Surely many, including myself, thought that taking a photo of the Milky Way and edit it could be very difficult, in this small tutorial, you will see that photographing the night sky can be easier than it seems, following some guidelines:
- You will need a tripod that is stable so that the camera does not move during the exposure time.
- A camera that allows manual focus and adjustments.
- A remote trigger or that the camera allows to shoot with delay to avoid any kind of movement.
- A lens or lens to be possible luminous and depending on the landscape, more or less angular.
In my case I had my Olympus E-m10 and a 17mm objective f1.8, and from here, we have to calculate which parameters we will use:
- We will look for a place that is free of light pollution, away from urban centers.
- Inform yourself what days there will be less pollution, either because of the moon or other factors.
- As at first glance, the Milky Way can not be seen, you can use an app that tells you where you are at that moment. I use SkyView Lite.
- First of all, disable all types of software that process noise reduction in images.
- If we use a reflex, we will lift the mirror, to avoid mechanical movements when firing.
- We’re going to shoot raw, to capture all the raw information.
- We will mount the camera on the tripod and compose the image, look for elements in the landscape that help to perceive the magnitude of the environment, if you use a friend (or yourselves) as a better model.
- Let’s help with a flashlight to focus on some element and block that focus in manual mode.
- We adjust the diaphragm the brighter the better, in my case, f1.8
- The ISO will raise it, but not much to avoid a lot of noise, I set it to 1600. (This value has to vary depending on our lens, for example if instead of a value f.1.8 had used f3.6 the ISO should have been double, about 3600.
- And finally we have to calculate the exposure time, we have to think that the sky moves, therefore the stars, the more seconds the more chances of it moving out. Luckily there is a rule that will help us calculate the seconds we need: divide 500 by the focal distance we are using. In my case, my goal was 17mm but that is not the real value because my camera is not a fullframe, you have to know the multiplication factor of your sensor, in my case it is x2, therefore the 17mm becomes 34mm real. If we divide 500/34 = 14.7 this value is the second that at most I have to expose without danger of seeing the sky blurred.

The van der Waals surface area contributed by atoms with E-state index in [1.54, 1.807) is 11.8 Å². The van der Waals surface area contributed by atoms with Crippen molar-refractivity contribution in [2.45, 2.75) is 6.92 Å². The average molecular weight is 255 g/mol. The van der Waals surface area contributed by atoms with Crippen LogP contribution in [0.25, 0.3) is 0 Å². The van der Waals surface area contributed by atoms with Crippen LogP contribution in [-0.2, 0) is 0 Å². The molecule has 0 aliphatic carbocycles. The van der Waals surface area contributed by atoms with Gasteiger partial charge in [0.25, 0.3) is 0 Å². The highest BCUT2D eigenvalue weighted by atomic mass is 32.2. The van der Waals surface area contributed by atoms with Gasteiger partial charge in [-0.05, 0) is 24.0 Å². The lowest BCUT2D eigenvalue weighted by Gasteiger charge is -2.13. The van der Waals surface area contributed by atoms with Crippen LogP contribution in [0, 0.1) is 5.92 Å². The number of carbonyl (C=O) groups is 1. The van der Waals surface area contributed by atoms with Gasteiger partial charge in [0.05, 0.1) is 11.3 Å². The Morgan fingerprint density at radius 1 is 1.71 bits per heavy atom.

- If you want to play with light, and for example illuminate, as I did, an object, you only have to illuminate a second, otherwise, too long, the photo would be burned.
500 / (Focal distance * Multiplication factor) = Seconds of exposure
Following the above indications one of the photos I got in raw was this:
From it we have to edit it to make it look more colorful, that does not mean that we are distorting reality, it is simply an image revealed.
For this, if you are traveling, away from your computer, you can edit with your mobile. In my case I use the LightRoom app, and with it I made the following adjustments:
- First in the light menu, I raised the exposure, I lowered the contrast, I lowered the highlights, I raised the shadows to gain information in the dark areas, I also raised the whites, with that I managed to make the photo more clear and bright, but without overexpose nothing.
- Now came the turn to color, as the original image was brown due to the light pollution that came from a city that was 30 km away, I began to touch the Temp balance so that the photo had colder tones. The Tint setting I raised a bit to win in violet tones, and finally I raised the vibration to enhance all colors.
- Finally, in the effects tab, I went up Clarity, to make all the objects, mountains, stars look a little more defined.
You will tell me how your first experience with a starry sky has gone. One last tip, do not go alone, one for safety, the other because it’s more fun to share the results with more people.